The current thinking is that your child, by the time they become an adult, should have been told everything about their background that’s known. This can involve some fairly brutal details. There’s always sadness in adoption stories because no-one wants to give a child away—our daughter’s story happens to be very pleasant and loving—but you may have to consider a story that involves dire poverty, drug abuse, murder, violence, incest, abandonment, and race. No matter what, you always have to confront a lot of unknowns: genetics, health, family history. A child is a child is a child. You don’t think about any of that when someone hands you a picture of an innocent baby. But adoption can involve heavy stuff.
Cultural Reasons Children are Placed for Adoption
One of the reasons we went with Korea was that the children there are given up for cultural reasons: for all their techno-savvy it’s practically impossible for single mothers over there, and its even harder for their children. In China, the one child policy means lots of girls are up for adoption. So, in both countries it’s not war or abuse or poverty or famine, which are the kinds of reasons children are placed for adoption in other countries: Ethiopia, Haiti, India, and Western countries.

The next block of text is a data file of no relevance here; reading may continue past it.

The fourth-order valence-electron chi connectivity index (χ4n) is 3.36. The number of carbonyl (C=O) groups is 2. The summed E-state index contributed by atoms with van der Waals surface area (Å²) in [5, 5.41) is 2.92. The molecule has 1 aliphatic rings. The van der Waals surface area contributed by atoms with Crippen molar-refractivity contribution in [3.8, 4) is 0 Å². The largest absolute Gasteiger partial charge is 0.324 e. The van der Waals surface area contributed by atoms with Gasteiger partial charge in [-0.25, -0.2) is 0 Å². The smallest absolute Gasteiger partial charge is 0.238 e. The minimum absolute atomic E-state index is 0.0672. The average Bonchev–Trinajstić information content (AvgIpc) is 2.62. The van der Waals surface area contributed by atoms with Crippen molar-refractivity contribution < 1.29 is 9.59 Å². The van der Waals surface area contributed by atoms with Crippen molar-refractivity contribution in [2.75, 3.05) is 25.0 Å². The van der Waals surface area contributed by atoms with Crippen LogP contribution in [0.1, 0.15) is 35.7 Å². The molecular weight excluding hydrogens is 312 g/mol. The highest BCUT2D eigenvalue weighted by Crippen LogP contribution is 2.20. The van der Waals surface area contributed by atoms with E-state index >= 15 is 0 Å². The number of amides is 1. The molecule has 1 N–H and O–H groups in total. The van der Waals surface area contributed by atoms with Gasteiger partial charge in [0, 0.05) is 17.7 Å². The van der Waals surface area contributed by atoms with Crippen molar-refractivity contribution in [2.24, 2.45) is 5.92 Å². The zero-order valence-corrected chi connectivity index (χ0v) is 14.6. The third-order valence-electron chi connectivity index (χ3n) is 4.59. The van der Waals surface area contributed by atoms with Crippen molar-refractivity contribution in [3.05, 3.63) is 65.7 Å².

Yes, it’s expensive. In the US there’s very good tax relief, so in the long run it’s not too bad. But in Ireland things are oddly unprogressive. You might have to shoulder most of the financial burden.
No matter what, it’s a roller-coaster. The paperwork, the interviews, the money and, worst of all, the waiting. Our process seems to have been easy as things generally go, but we thought it was tough! The waiting was definitely the hardest: you see a picture and get a few details and, from that moment on, your heart will just not stop. Every day you’re waiting for the call. It’s tough. Then the agency calls and tells you they forgot some piece of paper and it’s going to delay things another week. Then that happens again. It’s really stressful. But, in the end, someone puts your little one in your arms and you forget all that. Truly.
The culture around adoption has changed significantly since we were children. In the U.S. it’s its own demographic. Asian adoptees are their own demographic. In fact, even Korean adoptees constitute their own demographic! That’s how common it is. And there are enough open-minded people in the world now that an interracial family, with an obviously-adopted child, elicits warm smiles and coochee-coos from strangers in the supermarket aisle.
Adoption is a wonderful thing. We wish you the best.
Online for Irish Parents